Home cricket Recent Match Report – Kent vs Sussex Group 3 2021

Recent Match Report – Kent vs Sussex Group 3 2021

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Sussex take significant lead but unbeaten half-century gives visitors a platform

Kent 145 and 138 for 2 (Crawley 61*) lead Sussex 256 (Quinn 5-54, Gilchrist 3-51, Stevens 3-64) by 27 runs

A day of modest innings and hard-won advantage in sharp air nevertheless retained the soft magic one always associates with watching cricket at Hove. This may be a cold spring rather than summer’s highest feather but there was much to prompt recollection of a distant past and much to enjoy from a rich present.

Instead of John Langridge easing the ball through the covers for Sussex we had Tom Clark batting pleasantly before he was bowled round his legs by Nathan Gilchrist for 42. Instead of Stockport-born Fred Ridgway rumbling in for Kent we had young Gilchrist taking three prime wickets. Instead of that great old warrior Darren Stevens bowling medium pace we had…hang on a mo…well no matter, they were three absorbing sessions and a long evening ended with Zak Crawley unbeaten on 61 and stroking the ball around the place with the quiet assurance that betokens high class.

That Kent should have ended the day 27 runs to the good and with eight wickets in hand halfway through a match they might have already lost was also to the credit of Stevens, Gilchrist and latterly Matt Quinn, who between them shared the ten home wickets and made breakthroughs just at the point when Sussex seemed about to assert absolute dominance. Ben Brown would have settled for a 111-run lead on first innings when this game began but it is more than a statistical nicety that, though five of Brown’s top six reached 20, no-one managed more than Stiaan van Zyl‘s 52. And having reduced Sussex to 202 for 6 when the Sussex captain was beaten by Stevens’s movement off the pitch, Daniel Bell-Drummond happily left it to Quinn to take the final four wickets. Until then it had never seemed like that sort of day.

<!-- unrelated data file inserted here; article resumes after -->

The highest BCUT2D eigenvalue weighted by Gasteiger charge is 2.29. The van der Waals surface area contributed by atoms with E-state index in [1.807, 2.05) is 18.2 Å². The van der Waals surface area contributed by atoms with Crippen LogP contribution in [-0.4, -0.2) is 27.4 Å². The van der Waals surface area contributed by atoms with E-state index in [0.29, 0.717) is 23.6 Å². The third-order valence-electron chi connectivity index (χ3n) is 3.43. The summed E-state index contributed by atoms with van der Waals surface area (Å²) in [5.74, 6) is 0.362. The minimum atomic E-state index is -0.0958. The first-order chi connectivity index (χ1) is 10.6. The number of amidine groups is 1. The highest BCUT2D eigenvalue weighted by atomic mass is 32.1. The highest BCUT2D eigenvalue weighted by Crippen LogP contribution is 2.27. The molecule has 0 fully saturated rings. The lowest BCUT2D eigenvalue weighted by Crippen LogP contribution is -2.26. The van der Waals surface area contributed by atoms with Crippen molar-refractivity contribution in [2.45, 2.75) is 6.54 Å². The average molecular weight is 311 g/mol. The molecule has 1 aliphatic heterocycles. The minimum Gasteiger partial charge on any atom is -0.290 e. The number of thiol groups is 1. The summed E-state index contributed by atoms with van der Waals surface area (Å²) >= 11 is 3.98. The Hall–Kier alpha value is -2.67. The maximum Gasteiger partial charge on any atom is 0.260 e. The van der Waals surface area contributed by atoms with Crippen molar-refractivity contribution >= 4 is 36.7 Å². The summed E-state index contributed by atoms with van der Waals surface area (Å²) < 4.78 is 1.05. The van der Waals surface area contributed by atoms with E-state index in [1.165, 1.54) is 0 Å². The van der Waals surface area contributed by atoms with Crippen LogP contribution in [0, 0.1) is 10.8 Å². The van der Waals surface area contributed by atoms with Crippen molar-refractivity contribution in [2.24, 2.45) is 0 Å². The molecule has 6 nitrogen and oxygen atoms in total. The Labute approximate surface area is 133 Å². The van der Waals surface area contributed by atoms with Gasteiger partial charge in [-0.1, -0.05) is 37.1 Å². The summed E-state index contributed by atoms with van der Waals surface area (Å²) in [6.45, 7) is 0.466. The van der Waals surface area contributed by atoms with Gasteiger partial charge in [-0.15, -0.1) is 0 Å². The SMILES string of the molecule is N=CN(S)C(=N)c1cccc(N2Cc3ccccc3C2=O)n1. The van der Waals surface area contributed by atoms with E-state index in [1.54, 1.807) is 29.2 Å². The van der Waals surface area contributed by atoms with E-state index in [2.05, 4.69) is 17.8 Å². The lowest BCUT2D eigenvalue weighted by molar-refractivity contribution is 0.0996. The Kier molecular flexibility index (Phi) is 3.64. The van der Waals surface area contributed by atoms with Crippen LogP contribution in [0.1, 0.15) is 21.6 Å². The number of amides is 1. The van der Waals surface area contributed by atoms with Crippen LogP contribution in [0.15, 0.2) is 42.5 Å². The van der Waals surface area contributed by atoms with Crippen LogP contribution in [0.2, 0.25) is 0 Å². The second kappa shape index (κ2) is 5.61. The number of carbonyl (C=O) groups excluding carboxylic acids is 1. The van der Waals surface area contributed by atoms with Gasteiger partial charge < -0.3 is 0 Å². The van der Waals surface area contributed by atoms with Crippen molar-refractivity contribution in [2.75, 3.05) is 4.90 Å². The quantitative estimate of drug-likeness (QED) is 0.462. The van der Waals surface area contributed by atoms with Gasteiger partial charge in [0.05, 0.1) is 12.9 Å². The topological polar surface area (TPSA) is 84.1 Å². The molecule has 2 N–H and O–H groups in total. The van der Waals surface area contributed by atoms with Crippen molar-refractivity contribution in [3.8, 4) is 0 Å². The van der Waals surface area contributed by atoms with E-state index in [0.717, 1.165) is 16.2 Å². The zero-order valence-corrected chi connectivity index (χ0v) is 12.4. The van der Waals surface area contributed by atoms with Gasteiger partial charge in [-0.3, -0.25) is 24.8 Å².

But dull orthodoxy and mere expectation have always been a provocation to this area and even conservative Hove is not as neatly separated from Brighton as once it was. As the players were warming up this morning, a man was sitting on his next-to-last legs in a shop doorway half a mile away and croaking a song of undying love, although his only audience was the can of strong lager in his hand. A couple of streets along, two women were discussing a virtual flower festival over their coffees. On Kingsway, runners and cyclists pounded out miles in their quests to achieve the idealised physiques they had once glimpsed in magazines. For the men it may have been that of Jofra Archer, whose presence has pervaded this game even when he has been merely strolling from mid-on to mid-on with his hands in his pockets or abstractedly massaging a troublesome elbow.

So perhaps it was fitting that Archer should take the first wicket of Kent’s second innings when a high-class inswinger gave Graham Lloyd little option but to send Jordan Cox on his way. However, not to be upstaged by mere fame, Ollie Robinson gave another exhibition of his own gifts, conceding 12 runs off his first ten overs and claiming the wicket of Bell-Drummond for 27 when the Kent captain appeared so worn down by the bowler’s accuracy that he edged a catch to Clark at third slip.

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